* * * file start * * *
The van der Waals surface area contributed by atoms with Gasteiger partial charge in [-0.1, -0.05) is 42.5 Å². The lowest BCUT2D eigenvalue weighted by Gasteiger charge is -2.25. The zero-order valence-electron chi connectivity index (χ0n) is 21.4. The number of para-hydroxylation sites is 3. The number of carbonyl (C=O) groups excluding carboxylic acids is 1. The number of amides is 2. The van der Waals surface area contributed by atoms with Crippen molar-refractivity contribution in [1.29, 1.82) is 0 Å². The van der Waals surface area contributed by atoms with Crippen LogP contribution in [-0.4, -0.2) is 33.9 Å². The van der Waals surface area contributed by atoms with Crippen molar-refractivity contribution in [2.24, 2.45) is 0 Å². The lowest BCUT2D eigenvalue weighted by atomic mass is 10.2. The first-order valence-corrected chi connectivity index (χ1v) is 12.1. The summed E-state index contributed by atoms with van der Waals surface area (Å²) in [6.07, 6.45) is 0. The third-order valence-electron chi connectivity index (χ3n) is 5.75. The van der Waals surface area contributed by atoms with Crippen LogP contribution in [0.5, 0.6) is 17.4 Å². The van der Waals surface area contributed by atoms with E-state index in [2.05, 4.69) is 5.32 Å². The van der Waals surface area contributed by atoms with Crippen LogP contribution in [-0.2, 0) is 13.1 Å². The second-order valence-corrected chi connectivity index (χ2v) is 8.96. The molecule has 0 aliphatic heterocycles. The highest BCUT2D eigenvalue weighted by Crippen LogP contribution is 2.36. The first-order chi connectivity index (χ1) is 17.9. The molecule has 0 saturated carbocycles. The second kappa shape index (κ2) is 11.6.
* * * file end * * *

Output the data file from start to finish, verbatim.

The van der Waals surface area contributed by atoms with Gasteiger partial charge in [-0.1, -0.05) is 42.5 Å². The lowest BCUT2D eigenvalue weighted by Gasteiger charge is -2.25. The zero-order valence-electron chi connectivity index (χ0n) is 21.4. The number of para-hydroxylation sites is 3. The number of carbonyl (C=O) groups excluding carboxylic acids is 1. The number of amides is 2. The van der Waals surface area contributed by atoms with Crippen molar-refractivity contribution in [1.29, 1.82) is 0 Å². The van der Waals surface area contributed by atoms with Crippen LogP contribution in [-0.4, -0.2) is 33.9 Å². The van der Waals surface area contributed by atoms with Crippen molar-refractivity contribution in [2.24, 2.45) is 0 Å². The lowest BCUT2D eigenvalue weighted by atomic mass is 10.2. The first-order valence-corrected chi connectivity index (χ1v) is 12.1. The summed E-state index contributed by atoms with van der Waals surface area (Å²) in [6.07, 6.45) is 0. The third-order valence-electron chi connectivity index (χ3n) is 5.75. The van der Waals surface area contributed by atoms with Crippen LogP contribution in [0.5, 0.6) is 17.4 Å². The van der Waals surface area contributed by atoms with E-state index in [2.05, 4.69) is 5.32 Å². The van der Waals surface area contributed by atoms with Crippen LogP contribution in [-0.2, 0) is 13.1 Å². The second-order valence-corrected chi connectivity index (χ2v) is 8.96. The molecule has 0 aliphatic heterocycles. The highest BCUT2D eigenvalue weighted by Crippen LogP contribution is 2.36. The first-order chi connectivity index (χ1) is 17.9. The molecule has 0 saturated carbocycles. The second kappa shape index (κ2) is 11.6.